10) What animals will I encounter in the different countries?

11) What is the bird-watching like?

12) Is Vic Falls in Zimbabwe somewhat overrated?

13)
How long does game viewing stay interesting? Should we select a tour that mixes cultural experiences and game-viewing or stick with game-viewing only? (We are thinking of a trip of about 14 days)

14) Should I go with a small group, or simply go by myself?

15) Is it worth paying $550 and more per night per person for a fly-in safari?

16) What do I look for in selecting a local operator?

17) Who are the best operators and who has the best guides?

18) How safe are light aircraft transfers / flights. Should we plan on them or avoid them?

19) Are safaris dangerous?

20) What are the things to watch for as far as price is concerned?

21) When is the best time to go?

22) Any other tips?
 
Safari destinations:

Looking at the map above, the most popular safari destinations are indicated with numbers. These destinations are listed individually, or country by country. Within each country, we have identified the major National Parks and Private Game Reserves, as well as country lodges and the more popular tourist hotels, with a description of location, available accommodation, and activities offered. This information will help you decide on the country or countries you wish to visit and to fulfill that dream of a lifetime - a Safari in Africa!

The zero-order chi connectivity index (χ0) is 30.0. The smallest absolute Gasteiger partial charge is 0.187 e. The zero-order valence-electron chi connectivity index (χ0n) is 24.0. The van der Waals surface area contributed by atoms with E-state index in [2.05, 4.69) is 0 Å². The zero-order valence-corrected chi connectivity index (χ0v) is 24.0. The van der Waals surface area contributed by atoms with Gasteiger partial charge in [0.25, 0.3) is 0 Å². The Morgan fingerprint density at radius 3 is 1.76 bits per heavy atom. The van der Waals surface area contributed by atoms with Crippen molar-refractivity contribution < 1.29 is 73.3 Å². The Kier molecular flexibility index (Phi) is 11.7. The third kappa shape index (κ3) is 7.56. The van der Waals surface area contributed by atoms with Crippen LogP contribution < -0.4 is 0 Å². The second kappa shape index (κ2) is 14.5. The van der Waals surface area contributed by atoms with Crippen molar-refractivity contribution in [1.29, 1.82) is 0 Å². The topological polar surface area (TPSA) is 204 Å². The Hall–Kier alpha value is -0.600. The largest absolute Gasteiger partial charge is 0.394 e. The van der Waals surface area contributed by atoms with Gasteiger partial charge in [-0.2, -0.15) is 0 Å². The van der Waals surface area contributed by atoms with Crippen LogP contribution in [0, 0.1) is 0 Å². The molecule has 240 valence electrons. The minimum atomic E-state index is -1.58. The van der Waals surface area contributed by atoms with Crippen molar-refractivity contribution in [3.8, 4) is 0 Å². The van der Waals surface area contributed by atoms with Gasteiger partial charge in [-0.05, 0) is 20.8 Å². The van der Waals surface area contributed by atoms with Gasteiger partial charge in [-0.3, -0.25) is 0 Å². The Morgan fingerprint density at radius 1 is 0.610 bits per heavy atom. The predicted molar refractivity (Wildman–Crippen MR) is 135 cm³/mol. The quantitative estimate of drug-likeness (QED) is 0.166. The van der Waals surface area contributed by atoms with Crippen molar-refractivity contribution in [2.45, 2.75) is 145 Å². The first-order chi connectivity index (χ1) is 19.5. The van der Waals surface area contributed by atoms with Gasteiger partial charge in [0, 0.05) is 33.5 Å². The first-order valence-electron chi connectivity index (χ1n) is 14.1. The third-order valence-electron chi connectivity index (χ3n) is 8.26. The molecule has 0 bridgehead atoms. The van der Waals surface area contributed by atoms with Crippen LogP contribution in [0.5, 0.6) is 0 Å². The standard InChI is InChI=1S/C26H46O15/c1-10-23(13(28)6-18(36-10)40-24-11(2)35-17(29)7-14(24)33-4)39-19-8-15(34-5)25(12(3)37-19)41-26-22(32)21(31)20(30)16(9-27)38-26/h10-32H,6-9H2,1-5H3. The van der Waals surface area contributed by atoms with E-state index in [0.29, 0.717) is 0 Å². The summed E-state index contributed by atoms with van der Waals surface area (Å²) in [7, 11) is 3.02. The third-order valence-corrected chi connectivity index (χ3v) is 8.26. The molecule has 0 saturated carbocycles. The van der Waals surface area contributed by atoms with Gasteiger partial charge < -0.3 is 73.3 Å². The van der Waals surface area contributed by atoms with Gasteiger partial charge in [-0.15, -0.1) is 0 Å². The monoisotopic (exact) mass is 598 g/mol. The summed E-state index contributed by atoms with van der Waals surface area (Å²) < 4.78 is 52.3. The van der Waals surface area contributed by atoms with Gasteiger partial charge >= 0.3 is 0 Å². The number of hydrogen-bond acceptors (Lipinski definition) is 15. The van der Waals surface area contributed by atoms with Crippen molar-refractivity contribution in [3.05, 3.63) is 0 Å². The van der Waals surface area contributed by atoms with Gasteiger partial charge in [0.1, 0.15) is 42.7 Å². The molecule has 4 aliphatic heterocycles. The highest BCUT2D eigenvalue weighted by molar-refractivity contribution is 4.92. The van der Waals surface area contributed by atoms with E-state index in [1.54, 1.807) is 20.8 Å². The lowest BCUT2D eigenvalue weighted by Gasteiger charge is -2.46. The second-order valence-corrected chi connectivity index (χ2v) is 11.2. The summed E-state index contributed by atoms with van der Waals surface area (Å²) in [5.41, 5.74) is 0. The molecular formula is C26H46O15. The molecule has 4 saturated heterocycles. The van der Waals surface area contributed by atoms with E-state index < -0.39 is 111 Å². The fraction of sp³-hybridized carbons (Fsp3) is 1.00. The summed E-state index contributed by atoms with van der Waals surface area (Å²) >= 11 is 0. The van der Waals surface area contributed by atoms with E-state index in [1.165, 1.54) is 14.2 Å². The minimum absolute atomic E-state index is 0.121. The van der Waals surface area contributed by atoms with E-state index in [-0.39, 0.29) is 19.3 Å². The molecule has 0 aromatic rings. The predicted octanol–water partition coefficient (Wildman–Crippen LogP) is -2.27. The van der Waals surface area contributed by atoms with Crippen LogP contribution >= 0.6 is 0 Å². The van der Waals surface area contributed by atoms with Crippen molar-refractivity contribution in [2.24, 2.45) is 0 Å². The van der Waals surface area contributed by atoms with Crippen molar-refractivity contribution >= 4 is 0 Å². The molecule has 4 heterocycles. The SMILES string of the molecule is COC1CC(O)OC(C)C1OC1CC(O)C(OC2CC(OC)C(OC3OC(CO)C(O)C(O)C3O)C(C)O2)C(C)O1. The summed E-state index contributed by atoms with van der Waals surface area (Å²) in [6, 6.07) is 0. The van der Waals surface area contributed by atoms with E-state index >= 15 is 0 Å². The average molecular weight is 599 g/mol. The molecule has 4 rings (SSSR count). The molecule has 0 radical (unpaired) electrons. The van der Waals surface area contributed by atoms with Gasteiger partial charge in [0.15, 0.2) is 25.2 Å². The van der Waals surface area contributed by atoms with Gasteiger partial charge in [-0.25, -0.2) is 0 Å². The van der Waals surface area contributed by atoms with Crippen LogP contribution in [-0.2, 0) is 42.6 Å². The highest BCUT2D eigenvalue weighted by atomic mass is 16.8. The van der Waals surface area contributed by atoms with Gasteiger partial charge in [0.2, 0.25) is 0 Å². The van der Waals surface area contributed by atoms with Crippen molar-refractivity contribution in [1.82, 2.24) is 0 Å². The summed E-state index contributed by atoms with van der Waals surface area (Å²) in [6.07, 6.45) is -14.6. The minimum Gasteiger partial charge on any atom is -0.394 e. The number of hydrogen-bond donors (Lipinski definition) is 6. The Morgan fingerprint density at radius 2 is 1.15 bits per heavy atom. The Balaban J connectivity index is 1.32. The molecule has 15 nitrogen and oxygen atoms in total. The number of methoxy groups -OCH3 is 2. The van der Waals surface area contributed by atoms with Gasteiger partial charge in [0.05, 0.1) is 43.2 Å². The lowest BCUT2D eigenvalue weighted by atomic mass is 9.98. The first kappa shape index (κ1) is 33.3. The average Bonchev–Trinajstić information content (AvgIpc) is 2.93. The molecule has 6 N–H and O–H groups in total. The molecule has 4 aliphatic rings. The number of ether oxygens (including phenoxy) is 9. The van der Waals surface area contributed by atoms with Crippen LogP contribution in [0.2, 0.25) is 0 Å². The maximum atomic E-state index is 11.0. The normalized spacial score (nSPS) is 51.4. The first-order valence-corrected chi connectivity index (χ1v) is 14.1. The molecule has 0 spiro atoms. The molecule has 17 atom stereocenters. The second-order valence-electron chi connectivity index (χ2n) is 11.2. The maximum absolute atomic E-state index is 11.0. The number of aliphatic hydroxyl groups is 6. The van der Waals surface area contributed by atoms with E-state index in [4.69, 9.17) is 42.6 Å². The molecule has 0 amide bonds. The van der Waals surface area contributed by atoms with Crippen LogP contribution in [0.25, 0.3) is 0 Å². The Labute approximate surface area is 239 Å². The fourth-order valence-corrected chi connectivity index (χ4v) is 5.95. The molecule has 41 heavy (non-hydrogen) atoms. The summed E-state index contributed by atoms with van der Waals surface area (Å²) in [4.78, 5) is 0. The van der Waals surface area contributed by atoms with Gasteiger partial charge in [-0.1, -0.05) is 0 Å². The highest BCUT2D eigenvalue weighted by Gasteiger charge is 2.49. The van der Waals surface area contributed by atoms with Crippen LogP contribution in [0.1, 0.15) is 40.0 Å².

Bringing you into the picture with suggested itineraries...

We have compiled suggested itineraries to give you a little more perspective, after you have viewed the various safari destinations and accommodations. These include the suggested order in which to visit the different parks and camps, usually based on logistics, plus the suggested number of days you should spend there to adequately see, enjoy and absorb the experiences the area has to offer.
 
Let's go back to the initial questions you asked yourself, and address them...

1) How much time do I have available for my safari?